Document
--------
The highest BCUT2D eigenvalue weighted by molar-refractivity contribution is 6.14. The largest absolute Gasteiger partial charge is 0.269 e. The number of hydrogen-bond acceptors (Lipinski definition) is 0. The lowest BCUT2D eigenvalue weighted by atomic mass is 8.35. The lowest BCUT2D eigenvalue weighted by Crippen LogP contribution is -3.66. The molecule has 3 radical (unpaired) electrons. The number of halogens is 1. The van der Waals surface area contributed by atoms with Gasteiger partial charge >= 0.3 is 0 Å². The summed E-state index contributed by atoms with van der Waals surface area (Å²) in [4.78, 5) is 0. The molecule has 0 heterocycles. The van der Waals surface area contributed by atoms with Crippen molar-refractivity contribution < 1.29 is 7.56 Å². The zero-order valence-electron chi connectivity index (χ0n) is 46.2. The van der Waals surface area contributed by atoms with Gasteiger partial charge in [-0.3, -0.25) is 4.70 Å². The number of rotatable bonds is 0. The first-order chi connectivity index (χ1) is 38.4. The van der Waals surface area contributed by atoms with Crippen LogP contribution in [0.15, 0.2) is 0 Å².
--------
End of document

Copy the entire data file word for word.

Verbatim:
The highest BCUT2D eigenvalue weighted by molar-refractivity contribution is 6.14. The largest absolute Gasteiger partial charge is 0.269 e. The number of hydrogen-bond acceptors (Lipinski definition) is 0. The lowest BCUT2D eigenvalue weighted by atomic mass is 8.35. The lowest BCUT2D eigenvalue weighted by Crippen LogP contribution is -3.66. The molecule has 3 radical (unpaired) electrons. The number of halogens is 1. The van der Waals surface area contributed by atoms with Gasteiger partial charge >= 0.3 is 0 Å². The summed E-state index contributed by atoms with van der Waals surface area (Å²) in [4.78, 5) is 0. The molecule has 0 heterocycles. The van der Waals surface area contributed by atoms with Crippen molar-refractivity contribution < 1.29 is 7.56 Å². The zero-order valence-electron chi connectivity index (χ0n) is 46.2. The van der Waals surface area contributed by atoms with Gasteiger partial charge in [-0.3, -0.25) is 4.70 Å². The number of rotatable bonds is 0. The first-order chi connectivity index (χ1) is 38.4. The van der Waals surface area contributed by atoms with Crippen LogP contribution in [0.15, 0.2) is 0 Å².